We are in movement. Black Lives Matter is undoubtedly, arguably productive—although fragmented—and its presence is felt everywhere from prime-time TV to the cover of Time Magazine. A part of our collective remembering of the Civil Rights and Black Power movements and the proverbial fire that powers us forward, even now, is the archive of memory-staining images of Black bodies hung, hosed and bitten by dogs.
The world watched Ferguson become the new Selma and looked on in shock as America, a symbol for hope and freedom, took 50 steps back into darkness.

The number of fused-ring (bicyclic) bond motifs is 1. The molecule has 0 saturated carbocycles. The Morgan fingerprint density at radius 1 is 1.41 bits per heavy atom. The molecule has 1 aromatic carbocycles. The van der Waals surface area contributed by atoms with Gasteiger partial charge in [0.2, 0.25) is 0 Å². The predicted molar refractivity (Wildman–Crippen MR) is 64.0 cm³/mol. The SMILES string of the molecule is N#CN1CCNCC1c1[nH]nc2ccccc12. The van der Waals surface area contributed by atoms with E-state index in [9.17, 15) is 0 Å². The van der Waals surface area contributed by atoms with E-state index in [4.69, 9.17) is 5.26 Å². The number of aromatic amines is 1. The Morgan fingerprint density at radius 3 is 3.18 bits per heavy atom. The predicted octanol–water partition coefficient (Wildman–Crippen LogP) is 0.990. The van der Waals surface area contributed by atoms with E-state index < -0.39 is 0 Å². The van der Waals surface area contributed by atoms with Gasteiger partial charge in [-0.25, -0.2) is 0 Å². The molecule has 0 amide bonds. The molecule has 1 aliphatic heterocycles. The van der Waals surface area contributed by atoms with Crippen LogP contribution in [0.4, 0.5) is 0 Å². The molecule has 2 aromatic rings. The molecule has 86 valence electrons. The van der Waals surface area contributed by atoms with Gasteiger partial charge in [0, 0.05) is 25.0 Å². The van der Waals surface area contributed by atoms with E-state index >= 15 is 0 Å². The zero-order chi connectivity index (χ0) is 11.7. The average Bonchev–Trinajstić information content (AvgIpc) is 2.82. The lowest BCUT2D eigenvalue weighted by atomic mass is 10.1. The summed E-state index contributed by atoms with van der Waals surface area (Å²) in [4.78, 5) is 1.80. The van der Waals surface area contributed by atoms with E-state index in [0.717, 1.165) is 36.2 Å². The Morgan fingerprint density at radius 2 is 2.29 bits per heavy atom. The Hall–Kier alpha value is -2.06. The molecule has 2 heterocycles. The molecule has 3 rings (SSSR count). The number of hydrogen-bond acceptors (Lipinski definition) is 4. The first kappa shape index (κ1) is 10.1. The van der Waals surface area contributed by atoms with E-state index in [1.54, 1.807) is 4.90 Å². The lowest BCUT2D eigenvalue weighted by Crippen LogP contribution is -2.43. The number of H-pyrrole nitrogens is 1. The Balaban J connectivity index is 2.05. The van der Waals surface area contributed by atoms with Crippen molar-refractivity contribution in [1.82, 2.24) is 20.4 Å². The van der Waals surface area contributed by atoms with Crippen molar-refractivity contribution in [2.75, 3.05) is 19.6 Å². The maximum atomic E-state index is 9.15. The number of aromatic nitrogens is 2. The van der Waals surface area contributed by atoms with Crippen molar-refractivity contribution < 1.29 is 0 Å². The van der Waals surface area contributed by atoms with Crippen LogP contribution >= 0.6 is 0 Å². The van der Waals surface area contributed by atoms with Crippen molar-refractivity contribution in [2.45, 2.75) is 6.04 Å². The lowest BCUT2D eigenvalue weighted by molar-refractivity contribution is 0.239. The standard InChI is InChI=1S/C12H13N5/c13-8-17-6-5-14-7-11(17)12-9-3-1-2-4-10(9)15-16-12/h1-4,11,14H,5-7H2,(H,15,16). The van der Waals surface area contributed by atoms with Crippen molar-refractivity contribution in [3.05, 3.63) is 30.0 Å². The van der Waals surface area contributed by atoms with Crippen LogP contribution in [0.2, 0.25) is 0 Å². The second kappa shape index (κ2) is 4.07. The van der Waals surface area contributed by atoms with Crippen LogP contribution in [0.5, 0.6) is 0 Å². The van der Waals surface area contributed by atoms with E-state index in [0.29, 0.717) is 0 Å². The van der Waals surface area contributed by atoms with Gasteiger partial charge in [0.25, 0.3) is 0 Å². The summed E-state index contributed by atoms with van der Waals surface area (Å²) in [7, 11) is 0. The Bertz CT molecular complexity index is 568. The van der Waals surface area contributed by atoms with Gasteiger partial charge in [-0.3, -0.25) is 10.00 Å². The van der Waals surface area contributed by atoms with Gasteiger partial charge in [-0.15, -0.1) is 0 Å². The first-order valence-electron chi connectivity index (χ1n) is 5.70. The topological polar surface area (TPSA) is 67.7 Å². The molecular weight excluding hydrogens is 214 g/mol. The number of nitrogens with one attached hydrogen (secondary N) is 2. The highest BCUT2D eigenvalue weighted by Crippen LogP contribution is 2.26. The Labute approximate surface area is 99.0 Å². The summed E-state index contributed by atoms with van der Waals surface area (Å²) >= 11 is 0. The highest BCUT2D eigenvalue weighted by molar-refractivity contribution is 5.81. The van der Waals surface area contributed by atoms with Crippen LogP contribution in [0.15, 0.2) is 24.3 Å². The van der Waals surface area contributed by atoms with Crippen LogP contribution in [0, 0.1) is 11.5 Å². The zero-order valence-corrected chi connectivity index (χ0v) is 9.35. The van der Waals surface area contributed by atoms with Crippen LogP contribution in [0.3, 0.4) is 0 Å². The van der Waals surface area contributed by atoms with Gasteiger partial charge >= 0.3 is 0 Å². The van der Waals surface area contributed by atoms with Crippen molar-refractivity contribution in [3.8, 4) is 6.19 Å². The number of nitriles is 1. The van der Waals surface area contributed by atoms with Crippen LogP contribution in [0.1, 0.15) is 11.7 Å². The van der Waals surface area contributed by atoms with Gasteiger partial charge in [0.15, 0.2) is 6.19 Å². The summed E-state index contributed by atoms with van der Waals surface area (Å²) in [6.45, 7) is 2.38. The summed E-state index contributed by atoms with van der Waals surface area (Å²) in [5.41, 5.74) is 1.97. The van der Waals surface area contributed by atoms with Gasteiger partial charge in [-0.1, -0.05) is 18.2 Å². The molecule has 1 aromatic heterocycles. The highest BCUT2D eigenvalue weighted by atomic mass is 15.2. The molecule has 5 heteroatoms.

It’s never easy to look at these images—their tenors draw a corporeal, visceral reaction. Black bodies snatched, choked, and shot from behind two, four and eight times. It is indeed a trauma in progress.
But it’s critical. Because we need our daughters and sons to remember these moments.